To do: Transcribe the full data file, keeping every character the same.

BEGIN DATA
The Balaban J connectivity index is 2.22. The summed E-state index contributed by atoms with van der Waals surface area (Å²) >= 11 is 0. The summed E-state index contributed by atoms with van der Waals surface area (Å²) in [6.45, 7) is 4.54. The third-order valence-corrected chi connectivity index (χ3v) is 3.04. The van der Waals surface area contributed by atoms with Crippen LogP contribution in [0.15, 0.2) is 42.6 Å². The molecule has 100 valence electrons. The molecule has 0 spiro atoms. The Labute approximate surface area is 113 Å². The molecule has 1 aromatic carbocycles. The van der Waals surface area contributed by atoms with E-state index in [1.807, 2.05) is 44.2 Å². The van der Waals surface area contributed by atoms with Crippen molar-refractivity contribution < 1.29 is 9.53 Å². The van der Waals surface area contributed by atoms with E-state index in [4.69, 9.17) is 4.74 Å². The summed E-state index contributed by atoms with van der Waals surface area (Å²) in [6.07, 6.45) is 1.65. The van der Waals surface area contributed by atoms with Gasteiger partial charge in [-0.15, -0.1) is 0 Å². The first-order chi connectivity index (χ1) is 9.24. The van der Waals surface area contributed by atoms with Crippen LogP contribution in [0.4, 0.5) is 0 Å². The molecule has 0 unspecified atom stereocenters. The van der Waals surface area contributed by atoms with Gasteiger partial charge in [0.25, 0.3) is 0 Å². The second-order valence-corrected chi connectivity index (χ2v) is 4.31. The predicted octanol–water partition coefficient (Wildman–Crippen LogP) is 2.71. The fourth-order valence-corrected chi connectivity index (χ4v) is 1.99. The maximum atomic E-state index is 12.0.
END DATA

The Balaban J connectivity index is 2.22. The summed E-state index contributed by atoms with van der Waals surface area (Å²) >= 11 is 0. The summed E-state index contributed by atoms with van der Waals surface area (Å²) in [6.45, 7) is 4.54. The third-order valence-corrected chi connectivity index (χ3v) is 3.04. The van der Waals surface area contributed by atoms with Crippen LogP contribution in [0.15, 0.2) is 42.6 Å². The molecule has 100 valence electrons. The molecule has 0 spiro atoms. The Labute approximate surface area is 113 Å². The molecule has 1 aromatic carbocycles. The van der Waals surface area contributed by atoms with E-state index in [1.807, 2.05) is 44.2 Å². The van der Waals surface area contributed by atoms with Crippen molar-refractivity contribution < 1.29 is 9.53 Å². The van der Waals surface area contributed by atoms with E-state index in [4.69, 9.17) is 4.74 Å². The summed E-state index contributed by atoms with van der Waals surface area (Å²) in [6.07, 6.45) is 1.65. The van der Waals surface area contributed by atoms with Gasteiger partial charge in [-0.15, -0.1) is 0 Å². The first-order chi connectivity index (χ1) is 9.24. The van der Waals surface area contributed by atoms with Crippen LogP contribution in [0.4, 0.5) is 0 Å². The molecule has 0 unspecified atom stereocenters. The van der Waals surface area contributed by atoms with Gasteiger partial charge in [0.25, 0.3) is 0 Å². The second-order valence-corrected chi connectivity index (χ2v) is 4.31. The predicted octanol–water partition coefficient (Wildman–Crippen LogP) is 2.71. The fourth-order valence-corrected chi connectivity index (χ4v) is 1.99. The maximum atomic E-state index is 12.0.